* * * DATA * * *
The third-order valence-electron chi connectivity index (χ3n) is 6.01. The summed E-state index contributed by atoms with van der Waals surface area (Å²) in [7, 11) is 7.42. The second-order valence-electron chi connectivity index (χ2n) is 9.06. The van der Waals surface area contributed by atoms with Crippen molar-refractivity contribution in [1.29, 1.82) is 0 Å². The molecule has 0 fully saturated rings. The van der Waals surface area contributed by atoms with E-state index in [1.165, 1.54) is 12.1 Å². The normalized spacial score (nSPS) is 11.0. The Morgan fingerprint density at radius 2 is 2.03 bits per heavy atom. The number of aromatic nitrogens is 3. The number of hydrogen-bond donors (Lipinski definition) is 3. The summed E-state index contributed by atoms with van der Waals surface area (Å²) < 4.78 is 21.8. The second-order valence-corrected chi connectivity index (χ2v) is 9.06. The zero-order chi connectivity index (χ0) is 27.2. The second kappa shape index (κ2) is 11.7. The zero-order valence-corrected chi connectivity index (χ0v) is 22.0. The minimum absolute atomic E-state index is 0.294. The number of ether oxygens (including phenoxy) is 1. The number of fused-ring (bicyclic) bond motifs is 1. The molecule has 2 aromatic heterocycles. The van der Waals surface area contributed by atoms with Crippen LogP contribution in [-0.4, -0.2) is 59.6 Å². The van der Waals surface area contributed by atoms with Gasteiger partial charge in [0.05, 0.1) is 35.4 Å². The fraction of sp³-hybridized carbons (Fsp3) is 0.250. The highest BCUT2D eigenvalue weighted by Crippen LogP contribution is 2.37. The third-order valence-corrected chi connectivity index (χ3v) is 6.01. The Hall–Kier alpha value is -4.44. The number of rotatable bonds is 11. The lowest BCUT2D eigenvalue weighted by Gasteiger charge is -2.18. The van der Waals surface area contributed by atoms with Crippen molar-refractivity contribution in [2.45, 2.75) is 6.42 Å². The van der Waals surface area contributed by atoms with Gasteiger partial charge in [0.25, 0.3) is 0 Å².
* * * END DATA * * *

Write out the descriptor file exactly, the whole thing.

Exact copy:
The third-order valence-electron chi connectivity index (χ3n) is 6.01. The summed E-state index contributed by atoms with van der Waals surface area (Å²) in [7, 11) is 7.42. The second-order valence-electron chi connectivity index (χ2n) is 9.06. The van der Waals surface area contributed by atoms with Crippen molar-refractivity contribution in [1.29, 1.82) is 0 Å². The molecule has 0 fully saturated rings. The van der Waals surface area contributed by atoms with E-state index in [1.165, 1.54) is 12.1 Å². The normalized spacial score (nSPS) is 11.0. The Morgan fingerprint density at radius 2 is 2.03 bits per heavy atom. The number of aromatic nitrogens is 3. The number of hydrogen-bond donors (Lipinski definition) is 3. The summed E-state index contributed by atoms with van der Waals surface area (Å²) < 4.78 is 21.8. The second-order valence-corrected chi connectivity index (χ2v) is 9.06. The zero-order chi connectivity index (χ0) is 27.2. The second kappa shape index (κ2) is 11.7. The zero-order valence-corrected chi connectivity index (χ0v) is 22.0. The minimum absolute atomic E-state index is 0.294. The number of ether oxygens (including phenoxy) is 1. The number of fused-ring (bicyclic) bond motifs is 1. The molecule has 2 aromatic heterocycles. The van der Waals surface area contributed by atoms with Crippen LogP contribution in [-0.4, -0.2) is 59.6 Å². The van der Waals surface area contributed by atoms with Gasteiger partial charge in [0.05, 0.1) is 35.4 Å². The fraction of sp³-hybridized carbons (Fsp3) is 0.250. The highest BCUT2D eigenvalue weighted by Crippen LogP contribution is 2.37. The third-order valence-corrected chi connectivity index (χ3v) is 6.01. The Hall–Kier alpha value is -4.44. The number of rotatable bonds is 11. The lowest BCUT2D eigenvalue weighted by Gasteiger charge is -2.18. The van der Waals surface area contributed by atoms with Crippen molar-refractivity contribution in [2.45, 2.75) is 6.42 Å². The van der Waals surface area contributed by atoms with Gasteiger partial charge in [0.25, 0.3) is 0 Å².